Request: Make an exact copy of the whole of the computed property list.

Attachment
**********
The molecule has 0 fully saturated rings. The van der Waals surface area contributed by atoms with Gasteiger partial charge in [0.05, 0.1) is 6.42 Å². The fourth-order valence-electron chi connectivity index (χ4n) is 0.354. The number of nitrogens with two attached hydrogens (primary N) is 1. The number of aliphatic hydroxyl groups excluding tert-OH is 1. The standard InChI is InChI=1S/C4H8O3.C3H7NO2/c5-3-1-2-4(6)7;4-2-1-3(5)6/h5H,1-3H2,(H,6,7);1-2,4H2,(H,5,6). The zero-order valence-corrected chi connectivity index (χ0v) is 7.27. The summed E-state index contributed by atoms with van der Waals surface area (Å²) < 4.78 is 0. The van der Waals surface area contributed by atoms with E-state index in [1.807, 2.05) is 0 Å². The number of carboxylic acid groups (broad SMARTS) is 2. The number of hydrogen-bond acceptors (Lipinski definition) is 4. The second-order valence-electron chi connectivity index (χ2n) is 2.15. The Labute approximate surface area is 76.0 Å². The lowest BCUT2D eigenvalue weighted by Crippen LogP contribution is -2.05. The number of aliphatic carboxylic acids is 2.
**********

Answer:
The molecule has 0 fully saturated rings. The van der Waals surface area contributed by atoms with Gasteiger partial charge in [0.05, 0.1) is 6.42 Å². The fourth-order valence-electron chi connectivity index (χ4n) is 0.354. The number of nitrogens with two attached hydrogens (primary N) is 1. The number of aliphatic hydroxyl groups excluding tert-OH is 1. The standard InChI is InChI=1S/C4H8O3.C3H7NO2/c5-3-1-2-4(6)7;4-2-1-3(5)6/h5H,1-3H2,(H,6,7);1-2,4H2,(H,5,6). The zero-order valence-corrected chi connectivity index (χ0v) is 7.27. The summed E-state index contributed by atoms with van der Waals surface area (Å²) < 4.78 is 0. The van der Waals surface area contributed by atoms with E-state index in [1.807, 2.05) is 0 Å². The number of carboxylic acid groups (broad SMARTS) is 2. The number of hydrogen-bond acceptors (Lipinski definition) is 4. The second-order valence-electron chi connectivity index (χ2n) is 2.15. The Labute approximate surface area is 76.0 Å². The lowest BCUT2D eigenvalue weighted by Crippen LogP contribution is -2.05. The number of aliphatic carboxylic acids is 2.